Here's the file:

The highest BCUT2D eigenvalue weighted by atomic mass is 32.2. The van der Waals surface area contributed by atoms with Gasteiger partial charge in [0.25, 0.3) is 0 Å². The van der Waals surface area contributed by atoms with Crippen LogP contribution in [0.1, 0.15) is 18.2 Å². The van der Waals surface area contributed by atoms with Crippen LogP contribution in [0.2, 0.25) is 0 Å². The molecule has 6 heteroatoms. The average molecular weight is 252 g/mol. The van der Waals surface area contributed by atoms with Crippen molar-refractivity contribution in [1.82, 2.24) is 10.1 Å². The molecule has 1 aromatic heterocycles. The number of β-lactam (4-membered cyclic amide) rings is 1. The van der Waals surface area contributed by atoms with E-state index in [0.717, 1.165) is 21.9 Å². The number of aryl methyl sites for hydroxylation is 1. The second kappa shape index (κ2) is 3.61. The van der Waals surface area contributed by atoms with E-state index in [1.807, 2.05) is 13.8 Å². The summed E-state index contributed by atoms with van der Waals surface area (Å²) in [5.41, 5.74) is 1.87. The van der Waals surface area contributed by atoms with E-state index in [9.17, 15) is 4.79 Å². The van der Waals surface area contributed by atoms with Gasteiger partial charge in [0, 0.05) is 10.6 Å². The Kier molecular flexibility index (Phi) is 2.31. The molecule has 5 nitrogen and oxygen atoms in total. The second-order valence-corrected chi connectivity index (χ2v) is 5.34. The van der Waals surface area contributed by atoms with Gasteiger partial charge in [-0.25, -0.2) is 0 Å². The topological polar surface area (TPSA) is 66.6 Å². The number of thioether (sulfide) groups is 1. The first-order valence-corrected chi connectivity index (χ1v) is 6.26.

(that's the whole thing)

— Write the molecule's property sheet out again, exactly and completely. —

The highest BCUT2D eigenvalue weighted by atomic mass is 32.2. The van der Waals surface area contributed by atoms with Gasteiger partial charge in [0.25, 0.3) is 0 Å². The van der Waals surface area contributed by atoms with Crippen LogP contribution in [0.1, 0.15) is 18.2 Å². The van der Waals surface area contributed by atoms with Crippen LogP contribution in [0.2, 0.25) is 0 Å². The molecule has 6 heteroatoms. The average molecular weight is 252 g/mol. The van der Waals surface area contributed by atoms with Crippen molar-refractivity contribution in [1.82, 2.24) is 10.1 Å². The molecule has 1 aromatic heterocycles. The number of β-lactam (4-membered cyclic amide) rings is 1. The van der Waals surface area contributed by atoms with E-state index in [0.717, 1.165) is 21.9 Å². The number of aryl methyl sites for hydroxylation is 1. The second kappa shape index (κ2) is 3.61. The van der Waals surface area contributed by atoms with E-state index in [1.807, 2.05) is 13.8 Å². The summed E-state index contributed by atoms with van der Waals surface area (Å²) in [5.41, 5.74) is 1.87. The van der Waals surface area contributed by atoms with E-state index in [9.17, 15) is 4.79 Å². The van der Waals surface area contributed by atoms with Gasteiger partial charge in [0, 0.05) is 10.6 Å². The Kier molecular flexibility index (Phi) is 2.31. The molecule has 5 nitrogen and oxygen atoms in total. The second-order valence-corrected chi connectivity index (χ2v) is 5.34. The van der Waals surface area contributed by atoms with Gasteiger partial charge in [-0.25, -0.2) is 0 Å². The topological polar surface area (TPSA) is 66.6 Å². The number of thioether (sulfide) groups is 1. The first-order valence-corrected chi connectivity index (χ1v) is 6.26.